I used to get it for Christmas every year as a gift, but I was never disappointed. Every year, I would get several of the little kits. I’d make one on Christmas and then another the next day, and slowly build all of them.
I am, of course, talking about Lego.
I remember building with them, always following the instructions closely the first time through. And then after about two weeks, I’d take it all apart and reassemble everything and change it, using the same parts to build something completely brand new.
Sometimes I’d put two pieces together and think, “Oh, that’s really cool.” And that would be the starting point of this whole miniature world. Thinking back, it seemed like these projects lasted for weeks. The stuff I made became more realistic and complex as my knowledge of the world grew.
I remember sitting in front of the TV with my whole pile of Lego bricks in front of me. And I might be listening to the TV but be totally engaged in what I was building. Today I might have music or a podcast on while I’m working in CAD. Because the work is so geometric and spatial, there’s no language processing going on in my brain. It’s all abstract and non-linguistic. In those moments, I can really lose track of time and zone out.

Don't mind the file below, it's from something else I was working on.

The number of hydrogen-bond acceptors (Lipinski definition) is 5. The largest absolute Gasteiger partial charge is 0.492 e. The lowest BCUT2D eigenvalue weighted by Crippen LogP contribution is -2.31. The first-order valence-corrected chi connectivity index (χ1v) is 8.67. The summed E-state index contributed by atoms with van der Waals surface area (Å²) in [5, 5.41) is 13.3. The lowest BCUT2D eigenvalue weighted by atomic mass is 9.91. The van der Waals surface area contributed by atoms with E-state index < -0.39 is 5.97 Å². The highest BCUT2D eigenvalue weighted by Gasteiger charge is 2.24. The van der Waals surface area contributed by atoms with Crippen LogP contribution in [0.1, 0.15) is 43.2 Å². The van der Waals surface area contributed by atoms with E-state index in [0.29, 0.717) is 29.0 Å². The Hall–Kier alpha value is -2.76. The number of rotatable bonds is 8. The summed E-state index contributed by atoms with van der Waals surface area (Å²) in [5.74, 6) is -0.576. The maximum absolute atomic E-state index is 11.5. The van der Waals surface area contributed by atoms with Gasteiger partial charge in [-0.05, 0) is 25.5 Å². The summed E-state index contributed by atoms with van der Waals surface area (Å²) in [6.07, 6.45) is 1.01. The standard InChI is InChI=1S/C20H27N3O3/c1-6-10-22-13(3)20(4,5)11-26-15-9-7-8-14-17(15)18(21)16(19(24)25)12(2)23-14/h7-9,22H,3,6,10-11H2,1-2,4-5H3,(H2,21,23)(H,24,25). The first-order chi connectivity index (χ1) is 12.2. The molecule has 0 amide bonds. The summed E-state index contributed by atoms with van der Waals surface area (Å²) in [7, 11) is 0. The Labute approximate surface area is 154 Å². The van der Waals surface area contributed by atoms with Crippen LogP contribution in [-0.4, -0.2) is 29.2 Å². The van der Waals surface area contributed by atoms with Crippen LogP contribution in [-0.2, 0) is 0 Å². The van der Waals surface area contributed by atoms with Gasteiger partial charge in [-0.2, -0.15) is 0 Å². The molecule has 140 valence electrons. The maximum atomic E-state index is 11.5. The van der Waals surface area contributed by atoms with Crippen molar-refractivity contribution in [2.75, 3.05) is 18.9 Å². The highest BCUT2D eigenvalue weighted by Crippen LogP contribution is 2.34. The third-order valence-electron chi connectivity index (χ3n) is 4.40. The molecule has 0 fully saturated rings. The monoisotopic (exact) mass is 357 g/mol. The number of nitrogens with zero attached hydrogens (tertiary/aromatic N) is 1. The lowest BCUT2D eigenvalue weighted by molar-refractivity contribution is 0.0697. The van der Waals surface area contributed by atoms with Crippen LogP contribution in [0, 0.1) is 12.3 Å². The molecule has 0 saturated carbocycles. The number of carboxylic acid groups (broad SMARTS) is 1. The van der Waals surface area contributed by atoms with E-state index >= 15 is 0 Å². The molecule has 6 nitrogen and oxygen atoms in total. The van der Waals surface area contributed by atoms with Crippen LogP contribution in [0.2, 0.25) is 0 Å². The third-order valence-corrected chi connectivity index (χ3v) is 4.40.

At the smallest scale, Lego is just an individual unit, a brick or building block. But take those individual units and add them to each other and they become something. There’s a lot of that in the kind of mechanical engineering we do here. We may start with a concept or idea and combine it with this and combine it with that and eventually it becomes this cohesive product. It’s almost like pulling from the big library of Lego parts I had as a kid.
From a creative point of view they’re both very free-form, because you can create brand new things every time. But they are also very limiting in a way. In Lego you’re limited by the physical block size. And in engineering you’re limited by physical or tooling constraints. Both are infinitely combinable, but finitely restrictive. What you can put together is infinite but at the same time bounded.
Take wearables, for instance. Often the things we are designing in them are so small that we run into these quantum problems where we reach the lower size limit on something and it simply can’t be any smaller. So we have to figure out some other way to do it. At some point we’re physically constrained by the real world-ness of what we are designing. It can’t just exist as a 3D rendering, because eventually it has to get made.
I remember as a young kid playing with Lego for hours. Today, when I’m working sometimes it’ll be 10 in the morning and next thing I know I’ll look at my watch and suddenly it’s 7:30 in the evening. That can happen when I’m trying to figure out a small but critical detail. Or sometimes there’s no perfect solution to a problem, so I try to work out the best set of compromises.